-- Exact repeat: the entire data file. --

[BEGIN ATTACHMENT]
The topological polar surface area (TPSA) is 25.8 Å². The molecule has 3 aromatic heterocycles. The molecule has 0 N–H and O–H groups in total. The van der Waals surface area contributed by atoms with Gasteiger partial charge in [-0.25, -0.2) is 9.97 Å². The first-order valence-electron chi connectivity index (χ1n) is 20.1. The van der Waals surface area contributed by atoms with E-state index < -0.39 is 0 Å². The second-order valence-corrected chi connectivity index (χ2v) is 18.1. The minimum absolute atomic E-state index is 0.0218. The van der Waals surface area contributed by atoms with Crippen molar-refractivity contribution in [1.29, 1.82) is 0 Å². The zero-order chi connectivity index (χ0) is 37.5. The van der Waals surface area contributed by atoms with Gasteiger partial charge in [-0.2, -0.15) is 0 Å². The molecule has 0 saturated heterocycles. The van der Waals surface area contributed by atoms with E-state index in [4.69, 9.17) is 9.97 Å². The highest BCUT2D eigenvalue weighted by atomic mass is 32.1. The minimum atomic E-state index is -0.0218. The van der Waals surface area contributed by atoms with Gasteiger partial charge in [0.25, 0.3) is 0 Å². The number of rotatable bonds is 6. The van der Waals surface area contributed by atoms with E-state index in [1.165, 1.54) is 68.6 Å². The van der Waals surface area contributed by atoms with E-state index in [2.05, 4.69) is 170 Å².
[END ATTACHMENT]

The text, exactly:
The topological polar surface area (TPSA) is 25.8 Å². The molecule has 3 aromatic heterocycles. The molecule has 0 N–H and O–H groups in total. The van der Waals surface area contributed by atoms with Gasteiger partial charge in [-0.25, -0.2) is 9.97 Å². The first-order valence-electron chi connectivity index (χ1n) is 20.1. The van der Waals surface area contributed by atoms with E-state index < -0.39 is 0 Å². The second-order valence-corrected chi connectivity index (χ2v) is 18.1. The minimum absolute atomic E-state index is 0.0218. The van der Waals surface area contributed by atoms with Crippen molar-refractivity contribution in [1.29, 1.82) is 0 Å². The zero-order chi connectivity index (χ0) is 37.5. The van der Waals surface area contributed by atoms with Gasteiger partial charge in [-0.2, -0.15) is 0 Å². The molecule has 0 saturated heterocycles. The van der Waals surface area contributed by atoms with E-state index in [4.69, 9.17) is 9.97 Å². The highest BCUT2D eigenvalue weighted by atomic mass is 32.1. The minimum atomic E-state index is -0.0218. The van der Waals surface area contributed by atoms with Gasteiger partial charge in [0.25, 0.3) is 0 Å². The number of rotatable bonds is 6. The van der Waals surface area contributed by atoms with E-state index in [1.165, 1.54) is 68.6 Å². The van der Waals surface area contributed by atoms with E-state index in [2.05, 4.69) is 170 Å².